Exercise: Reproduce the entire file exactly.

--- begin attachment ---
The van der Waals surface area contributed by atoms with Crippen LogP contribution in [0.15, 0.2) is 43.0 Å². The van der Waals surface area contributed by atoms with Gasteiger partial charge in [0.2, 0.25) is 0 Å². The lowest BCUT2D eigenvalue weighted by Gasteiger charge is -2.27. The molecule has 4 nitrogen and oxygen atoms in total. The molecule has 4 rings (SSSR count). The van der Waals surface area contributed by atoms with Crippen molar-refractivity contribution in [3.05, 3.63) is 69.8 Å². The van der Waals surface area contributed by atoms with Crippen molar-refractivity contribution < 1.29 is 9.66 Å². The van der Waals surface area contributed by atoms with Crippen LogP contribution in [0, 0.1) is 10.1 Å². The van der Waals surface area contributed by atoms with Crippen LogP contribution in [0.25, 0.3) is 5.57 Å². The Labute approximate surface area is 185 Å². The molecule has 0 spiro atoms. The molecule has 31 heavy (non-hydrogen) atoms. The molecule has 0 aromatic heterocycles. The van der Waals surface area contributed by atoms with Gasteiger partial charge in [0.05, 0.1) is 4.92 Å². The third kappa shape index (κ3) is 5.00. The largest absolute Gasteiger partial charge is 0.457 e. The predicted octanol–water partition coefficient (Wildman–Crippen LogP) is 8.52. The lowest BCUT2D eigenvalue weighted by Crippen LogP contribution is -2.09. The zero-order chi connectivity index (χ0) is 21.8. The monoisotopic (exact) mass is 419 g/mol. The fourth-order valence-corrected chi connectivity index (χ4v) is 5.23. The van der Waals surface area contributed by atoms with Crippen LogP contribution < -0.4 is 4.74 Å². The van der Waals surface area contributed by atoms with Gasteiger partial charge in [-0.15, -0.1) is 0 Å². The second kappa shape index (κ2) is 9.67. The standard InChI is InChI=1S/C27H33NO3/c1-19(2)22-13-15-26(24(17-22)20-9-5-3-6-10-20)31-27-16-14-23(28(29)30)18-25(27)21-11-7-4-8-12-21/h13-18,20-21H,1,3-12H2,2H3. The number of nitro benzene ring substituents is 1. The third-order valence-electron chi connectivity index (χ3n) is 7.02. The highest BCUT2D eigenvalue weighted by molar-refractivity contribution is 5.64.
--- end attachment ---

The van der Waals surface area contributed by atoms with Crippen LogP contribution in [0.15, 0.2) is 43.0 Å². The van der Waals surface area contributed by atoms with Gasteiger partial charge in [0.2, 0.25) is 0 Å². The lowest BCUT2D eigenvalue weighted by Gasteiger charge is -2.27. The molecule has 4 nitrogen and oxygen atoms in total. The molecule has 4 rings (SSSR count). The van der Waals surface area contributed by atoms with Crippen molar-refractivity contribution in [3.05, 3.63) is 69.8 Å². The van der Waals surface area contributed by atoms with Crippen molar-refractivity contribution < 1.29 is 9.66 Å². The van der Waals surface area contributed by atoms with Crippen LogP contribution in [0, 0.1) is 10.1 Å². The van der Waals surface area contributed by atoms with Crippen LogP contribution in [0.25, 0.3) is 5.57 Å². The Labute approximate surface area is 185 Å². The molecule has 0 spiro atoms. The molecule has 31 heavy (non-hydrogen) atoms. The molecule has 0 aromatic heterocycles. The van der Waals surface area contributed by atoms with Gasteiger partial charge in [0.05, 0.1) is 4.92 Å². The third kappa shape index (κ3) is 5.00. The largest absolute Gasteiger partial charge is 0.457 e. The predicted octanol–water partition coefficient (Wildman–Crippen LogP) is 8.52. The lowest BCUT2D eigenvalue weighted by Crippen LogP contribution is -2.09. The zero-order chi connectivity index (χ0) is 21.8. The monoisotopic (exact) mass is 419 g/mol. The fourth-order valence-corrected chi connectivity index (χ4v) is 5.23. The van der Waals surface area contributed by atoms with Crippen LogP contribution < -0.4 is 4.74 Å². The van der Waals surface area contributed by atoms with Gasteiger partial charge in [-0.15, -0.1) is 0 Å². The second kappa shape index (κ2) is 9.67. The standard InChI is InChI=1S/C27H33NO3/c1-19(2)22-13-15-26(24(17-22)20-9-5-3-6-10-20)31-27-16-14-23(28(29)30)18-25(27)21-11-7-4-8-12-21/h13-18,20-21H,1,3-12H2,2H3. The number of nitro benzene ring substituents is 1. The third-order valence-electron chi connectivity index (χ3n) is 7.02. The highest BCUT2D eigenvalue weighted by molar-refractivity contribution is 5.64.